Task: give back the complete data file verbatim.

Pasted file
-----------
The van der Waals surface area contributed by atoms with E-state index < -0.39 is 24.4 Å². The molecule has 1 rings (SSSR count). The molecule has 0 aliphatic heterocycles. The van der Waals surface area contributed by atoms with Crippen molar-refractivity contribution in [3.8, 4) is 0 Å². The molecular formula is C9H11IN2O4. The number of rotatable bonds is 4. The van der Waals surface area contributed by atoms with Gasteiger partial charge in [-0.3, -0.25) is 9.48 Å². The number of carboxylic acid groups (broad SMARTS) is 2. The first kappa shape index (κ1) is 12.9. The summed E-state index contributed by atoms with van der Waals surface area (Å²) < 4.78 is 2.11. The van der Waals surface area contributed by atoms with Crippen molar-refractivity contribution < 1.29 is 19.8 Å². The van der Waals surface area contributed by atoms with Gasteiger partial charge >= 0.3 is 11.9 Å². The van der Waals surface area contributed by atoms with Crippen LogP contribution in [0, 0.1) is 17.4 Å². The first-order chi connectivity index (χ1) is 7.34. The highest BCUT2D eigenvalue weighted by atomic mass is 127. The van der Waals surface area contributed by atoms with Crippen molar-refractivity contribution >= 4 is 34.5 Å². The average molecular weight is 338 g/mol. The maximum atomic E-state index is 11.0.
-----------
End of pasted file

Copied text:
The van der Waals surface area contributed by atoms with E-state index < -0.39 is 24.4 Å². The molecule has 1 rings (SSSR count). The molecule has 0 aliphatic heterocycles. The van der Waals surface area contributed by atoms with Crippen molar-refractivity contribution in [3.8, 4) is 0 Å². The molecular formula is C9H11IN2O4. The number of rotatable bonds is 4. The van der Waals surface area contributed by atoms with Gasteiger partial charge in [-0.3, -0.25) is 9.48 Å². The number of carboxylic acid groups (broad SMARTS) is 2. The first kappa shape index (κ1) is 12.9. The summed E-state index contributed by atoms with van der Waals surface area (Å²) < 4.78 is 2.11. The van der Waals surface area contributed by atoms with Crippen molar-refractivity contribution < 1.29 is 19.8 Å². The van der Waals surface area contributed by atoms with Gasteiger partial charge >= 0.3 is 11.9 Å². The van der Waals surface area contributed by atoms with Crippen LogP contribution in [0, 0.1) is 17.4 Å². The first-order chi connectivity index (χ1) is 7.34. The highest BCUT2D eigenvalue weighted by atomic mass is 127. The van der Waals surface area contributed by atoms with Crippen molar-refractivity contribution >= 4 is 34.5 Å². The average molecular weight is 338 g/mol. The maximum atomic E-state index is 11.0.